News & Insights

Manufacturing Cash Flow Management

Facebook Twitter LinkedIn Email

It is important to have tight management of cash and insight into variables that affect your manufacturing business liquidity in today’s business climate. Cash management in a manufacturing environment is about maintaining a positive balance between cash intake and cash output. Manufactures face recurring and new obstacles to maintaining and maximizing cash flows, including seasonal sales trends, workforce shortages, supply delays, shifting demand, and even fraud and embezzlement. This article focuses on managing cash flow and critical information for daily and strategic cash flow decisions.

Understanding the cash flow cycle and recognizing the patterns is a critical first step in cash flow management. Consider seasonal sales trends and their effects on cash needed to purchase additional supplies and the future benefit of additional cash receipts. By monitoring cash regularly, if not daily patterns and predictability can be detected. Answering the following questions will help forecast cash flow. When are collections received? When are payments due? When are annual or quarterly payments due, such as insurance and property taxes? Wages are one of the most significant expenses in many companies. Understanding the pay cycle is a necessity, and plan for any annual bonuses and capital improvements.

There is always a lag in receiving collections after inventory is produced and ultimately shipped, depending on the specific industry in which one operates. It is of the utmost importance to understand this process to estimate your collections appropriately. Work with an internal team or third-party billing department to ensure invoices are being billed timely and any outstanding receivables are reviewed for collection. Offering to take payment directly as ACH (Automated Clearing House) payments decrease the wait time and creates quicker cash inflow. In some cases, it may make sense to sell receivables or Accounts Receivable Factoring to a third party who purchases the businesses receivables for a percentage of the total. The business may receive a small percentage after the collection, depending on the contract.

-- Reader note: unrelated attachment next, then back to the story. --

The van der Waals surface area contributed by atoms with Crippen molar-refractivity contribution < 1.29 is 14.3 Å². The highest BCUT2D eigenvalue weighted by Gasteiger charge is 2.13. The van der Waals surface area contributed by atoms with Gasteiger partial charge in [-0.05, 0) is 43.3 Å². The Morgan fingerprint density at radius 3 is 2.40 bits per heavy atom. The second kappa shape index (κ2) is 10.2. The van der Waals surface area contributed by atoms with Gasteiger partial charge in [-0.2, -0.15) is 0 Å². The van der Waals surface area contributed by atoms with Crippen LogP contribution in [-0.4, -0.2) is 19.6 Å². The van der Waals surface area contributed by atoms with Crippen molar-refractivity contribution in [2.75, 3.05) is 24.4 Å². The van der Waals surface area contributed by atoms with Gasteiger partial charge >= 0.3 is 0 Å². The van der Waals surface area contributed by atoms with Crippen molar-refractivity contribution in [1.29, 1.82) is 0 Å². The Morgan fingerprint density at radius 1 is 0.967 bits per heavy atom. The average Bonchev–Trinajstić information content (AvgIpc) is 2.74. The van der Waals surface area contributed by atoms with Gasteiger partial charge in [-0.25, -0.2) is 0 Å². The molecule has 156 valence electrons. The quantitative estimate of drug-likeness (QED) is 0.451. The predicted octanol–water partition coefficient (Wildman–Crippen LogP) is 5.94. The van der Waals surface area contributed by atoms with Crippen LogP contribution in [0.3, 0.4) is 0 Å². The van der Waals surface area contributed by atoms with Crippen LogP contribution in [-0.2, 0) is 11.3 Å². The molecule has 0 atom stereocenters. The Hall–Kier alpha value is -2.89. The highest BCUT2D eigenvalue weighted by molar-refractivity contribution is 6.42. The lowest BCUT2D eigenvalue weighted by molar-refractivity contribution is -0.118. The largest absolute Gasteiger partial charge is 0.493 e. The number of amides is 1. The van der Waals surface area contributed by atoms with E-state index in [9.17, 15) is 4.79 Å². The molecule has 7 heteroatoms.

Many factions of the manufacturing sector have experienced significant delays in purchasing inputs and exceedingly high demand for products, which has created a new set of obstacles to navigate. It may make sense to stockpile key nonperishable inputs in the current environment, even if there are negative cash flow consequences. This cash outflow can be offset using credit resources. In the face of increasing demand, companies may have the flexibility to be more selective in pricing, customers, and invoicing terms to maximize the revenue and cash flow streams of products. Many have experienced historically strong years and are in positions of strength to obtain new lines of credit with historically low rates. This is a long-term cash flow planning strategy to prepare for potentially leaner years to come.

Managing cash flow is an essential strategy for any manufacture, large or small. The ability to respond to cash flow challenges helps achieve cost control and impacts the business’s success. Utilizing technology can improve efficiency by having data readily available to allow quick response to changing needs of the organization. For example, sophisticated accounting systems have a dashboard and analytic capabilities that supply real-time cash, banking, and expense disbursement information.

Planning is the key to the management of cash. Seek out the experts, work with an advisor or accountant to create projections, and update them as circumstances change. Maner Costerisan specialized experts provide manufacturing businesses a range of accounting and financial management solutions. From CFO-level to part-time bookkeeping needs, our advisors can eliminate headaches and pain points in the financial sector of the business while supplying critical information on a timely basis to help leaders make decisions.

Recent Posts